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March, 14 2019
March, 6 2019
Cyprus: The Blockchain friendly Island
Cyprus has since the early 80s been well known as a major financial hub in the Mediterranean region and with its favorable tax regime Cyprus is an obvious choice for businesses and investors.
Cyprus has acceded to the European Union on May 1, 2004 and has since became a prime business and financial business center within the EU. Since 2008 Cyprus has managed to become a hub in the investment services industry following a boom in the field of financial technology. In September 2018, CySEC, Cyprus’s financial regulatory body launched the “Innovation Hub.”
The Innovation Hub provides a platform where both supervised and non-supervised entities will have ongoing access to CySEC’s regulatory insights in order to better understand and implement their regulatory requirements. The aim is to create a better and more effective relationship between companies operating in this area and the way they are regulated. It is this transparency that opens the door for blockchain technology to develop and obtain capital safely and legally. In fact, Cyprus is such a blockchain-friendly island that the University of Nicosia has already been allowing students to pay their tuition with cryptocurrencies.
There is a growing enthusiasm for blockchain technology and with good reason- if done properly, an initial coin offering (“ICO”), which is a form of crowdfunding, has the potential to open new markets and attract the venture capital needed to launch a business. Platforms such as ExsulCoin and Dropdeck have based themselves on Ethereum’s platform and use smart contracts on public ledgers to secure and track every transaction. According to a recent study, Google, Citi Bank, and Goldman Sachs are three giants that show interest in projects like Ripple, Axoni, Digital Asset, and Blockchain info. Large U.S. banks such as JP Morgan Chase, Morgan Stanley, Wells Fargo, and Bank of America are also investing in blockchain.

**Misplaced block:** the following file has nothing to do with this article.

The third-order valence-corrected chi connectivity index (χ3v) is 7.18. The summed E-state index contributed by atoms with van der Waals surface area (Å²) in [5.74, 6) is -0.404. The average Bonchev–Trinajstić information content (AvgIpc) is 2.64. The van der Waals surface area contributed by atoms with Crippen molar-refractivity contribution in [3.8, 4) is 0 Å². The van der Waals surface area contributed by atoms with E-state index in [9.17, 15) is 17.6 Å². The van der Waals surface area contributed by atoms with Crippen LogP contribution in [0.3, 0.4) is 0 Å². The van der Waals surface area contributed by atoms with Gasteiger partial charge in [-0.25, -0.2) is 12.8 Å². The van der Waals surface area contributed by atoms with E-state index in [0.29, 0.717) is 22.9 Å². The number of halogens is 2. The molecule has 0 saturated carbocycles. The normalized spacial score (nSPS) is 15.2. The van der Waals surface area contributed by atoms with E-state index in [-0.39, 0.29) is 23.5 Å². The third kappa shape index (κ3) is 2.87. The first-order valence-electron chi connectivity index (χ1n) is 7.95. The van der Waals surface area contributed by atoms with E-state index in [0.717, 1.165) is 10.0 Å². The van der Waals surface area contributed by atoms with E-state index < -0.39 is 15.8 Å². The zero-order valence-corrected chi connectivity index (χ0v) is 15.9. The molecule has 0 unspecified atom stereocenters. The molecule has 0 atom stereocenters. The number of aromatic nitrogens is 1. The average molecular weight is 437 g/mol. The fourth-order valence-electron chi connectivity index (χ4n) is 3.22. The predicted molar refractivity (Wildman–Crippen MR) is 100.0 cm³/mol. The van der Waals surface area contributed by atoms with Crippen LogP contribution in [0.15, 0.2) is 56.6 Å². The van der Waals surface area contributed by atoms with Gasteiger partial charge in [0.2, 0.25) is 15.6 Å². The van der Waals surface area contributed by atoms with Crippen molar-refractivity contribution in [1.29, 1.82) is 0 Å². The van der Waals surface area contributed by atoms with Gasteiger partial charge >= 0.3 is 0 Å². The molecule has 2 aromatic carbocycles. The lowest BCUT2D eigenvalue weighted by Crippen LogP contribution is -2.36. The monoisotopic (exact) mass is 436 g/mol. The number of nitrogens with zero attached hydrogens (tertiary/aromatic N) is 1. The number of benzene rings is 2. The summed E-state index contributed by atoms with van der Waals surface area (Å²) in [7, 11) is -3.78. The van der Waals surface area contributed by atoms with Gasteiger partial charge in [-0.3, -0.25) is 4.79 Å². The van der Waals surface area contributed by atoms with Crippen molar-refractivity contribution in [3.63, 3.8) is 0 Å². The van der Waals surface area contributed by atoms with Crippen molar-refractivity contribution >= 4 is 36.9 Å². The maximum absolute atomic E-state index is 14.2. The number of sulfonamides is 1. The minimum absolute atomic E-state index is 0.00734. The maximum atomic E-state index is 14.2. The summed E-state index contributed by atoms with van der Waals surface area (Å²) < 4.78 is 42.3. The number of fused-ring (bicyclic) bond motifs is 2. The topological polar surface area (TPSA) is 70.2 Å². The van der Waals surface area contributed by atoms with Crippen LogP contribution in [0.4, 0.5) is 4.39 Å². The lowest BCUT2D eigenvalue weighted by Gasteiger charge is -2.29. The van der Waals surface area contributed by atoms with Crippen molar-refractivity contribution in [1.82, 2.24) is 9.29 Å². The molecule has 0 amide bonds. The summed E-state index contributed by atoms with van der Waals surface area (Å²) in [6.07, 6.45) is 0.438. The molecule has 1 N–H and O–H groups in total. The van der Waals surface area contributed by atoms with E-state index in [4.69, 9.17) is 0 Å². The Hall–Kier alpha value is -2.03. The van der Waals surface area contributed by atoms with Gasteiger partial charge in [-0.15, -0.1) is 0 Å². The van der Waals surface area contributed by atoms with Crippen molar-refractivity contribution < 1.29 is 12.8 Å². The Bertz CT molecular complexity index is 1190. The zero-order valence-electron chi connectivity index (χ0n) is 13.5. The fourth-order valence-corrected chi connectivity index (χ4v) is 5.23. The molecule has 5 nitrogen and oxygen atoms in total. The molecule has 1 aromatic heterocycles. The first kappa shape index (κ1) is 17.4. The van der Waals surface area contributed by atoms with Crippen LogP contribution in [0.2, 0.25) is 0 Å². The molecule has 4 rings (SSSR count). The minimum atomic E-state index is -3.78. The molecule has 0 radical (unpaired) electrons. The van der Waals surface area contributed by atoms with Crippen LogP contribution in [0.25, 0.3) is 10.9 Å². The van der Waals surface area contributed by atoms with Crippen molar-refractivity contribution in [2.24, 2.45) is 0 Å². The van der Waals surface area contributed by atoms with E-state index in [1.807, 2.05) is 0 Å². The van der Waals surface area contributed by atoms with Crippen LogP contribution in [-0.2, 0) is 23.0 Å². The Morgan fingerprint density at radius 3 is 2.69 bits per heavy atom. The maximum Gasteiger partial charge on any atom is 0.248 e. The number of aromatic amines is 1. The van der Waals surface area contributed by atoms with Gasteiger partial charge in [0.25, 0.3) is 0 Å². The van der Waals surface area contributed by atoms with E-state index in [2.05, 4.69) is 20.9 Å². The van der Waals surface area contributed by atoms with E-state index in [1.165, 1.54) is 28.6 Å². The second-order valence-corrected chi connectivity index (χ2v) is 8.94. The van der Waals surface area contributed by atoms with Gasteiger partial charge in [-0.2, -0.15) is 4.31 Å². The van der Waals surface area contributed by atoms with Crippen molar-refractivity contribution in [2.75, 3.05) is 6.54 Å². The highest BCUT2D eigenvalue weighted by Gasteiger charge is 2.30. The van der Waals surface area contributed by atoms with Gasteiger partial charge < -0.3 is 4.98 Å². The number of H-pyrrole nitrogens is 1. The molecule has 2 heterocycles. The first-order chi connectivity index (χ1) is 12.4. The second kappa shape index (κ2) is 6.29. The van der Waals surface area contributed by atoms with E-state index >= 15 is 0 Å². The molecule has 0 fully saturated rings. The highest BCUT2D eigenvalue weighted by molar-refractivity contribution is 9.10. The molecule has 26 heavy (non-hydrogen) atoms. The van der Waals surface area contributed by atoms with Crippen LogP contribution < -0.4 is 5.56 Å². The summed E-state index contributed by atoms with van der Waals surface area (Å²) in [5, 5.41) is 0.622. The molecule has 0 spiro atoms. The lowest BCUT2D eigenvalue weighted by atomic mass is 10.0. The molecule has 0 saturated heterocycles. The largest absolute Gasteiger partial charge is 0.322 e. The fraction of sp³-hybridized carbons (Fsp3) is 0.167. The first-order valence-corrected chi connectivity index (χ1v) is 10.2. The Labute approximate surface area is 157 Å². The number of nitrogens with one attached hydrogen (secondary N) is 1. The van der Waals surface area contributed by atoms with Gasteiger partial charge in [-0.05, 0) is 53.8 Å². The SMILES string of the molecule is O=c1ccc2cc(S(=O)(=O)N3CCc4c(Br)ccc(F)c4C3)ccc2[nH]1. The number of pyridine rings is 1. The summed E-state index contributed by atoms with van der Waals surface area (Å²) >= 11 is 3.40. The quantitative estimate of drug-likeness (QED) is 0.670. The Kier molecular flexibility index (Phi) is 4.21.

So why are such industry giants interested in blockchain? Because blockchain has also proven incredibly effective as a means of fundraising for deserving technology projects. Moreover, depending on how you structure an ICO, it is possible to raise capital without giving away your company’s equity like one does in an IPO. This makes it an even more attractive alternative for business to create liquidity and growth equity.
With such potential to raise billions, one of the key requirements for such startups or tech platforms is expert legal advice. If a business does not comply with the law in setting-up their venture, they may be subject to heavy fines by the financial regulatory authorities and even risk losing potential investors. According to the November 2017 Press Release by the European Securities Markets Authority (ESMA), where ICO’s qualify as financial instruments it is likely that firms involved in ICO’s conduct regulated investment activities, in which case they need to comply with the relevant legislation, including the Prospectus Directive, Markets in Financial Instruments Directive (MiFID), Alternative Investment Fund Managers Directive (AIFMD); and the Fourth Anti-Money Laundering Directive.
With such nuanced financial legislation, having the right legal and compliance team can mean the difference between “going big or going home”.
Author: Mrs. Emily Georgiades @ A.G.Paphitis & Co. LLC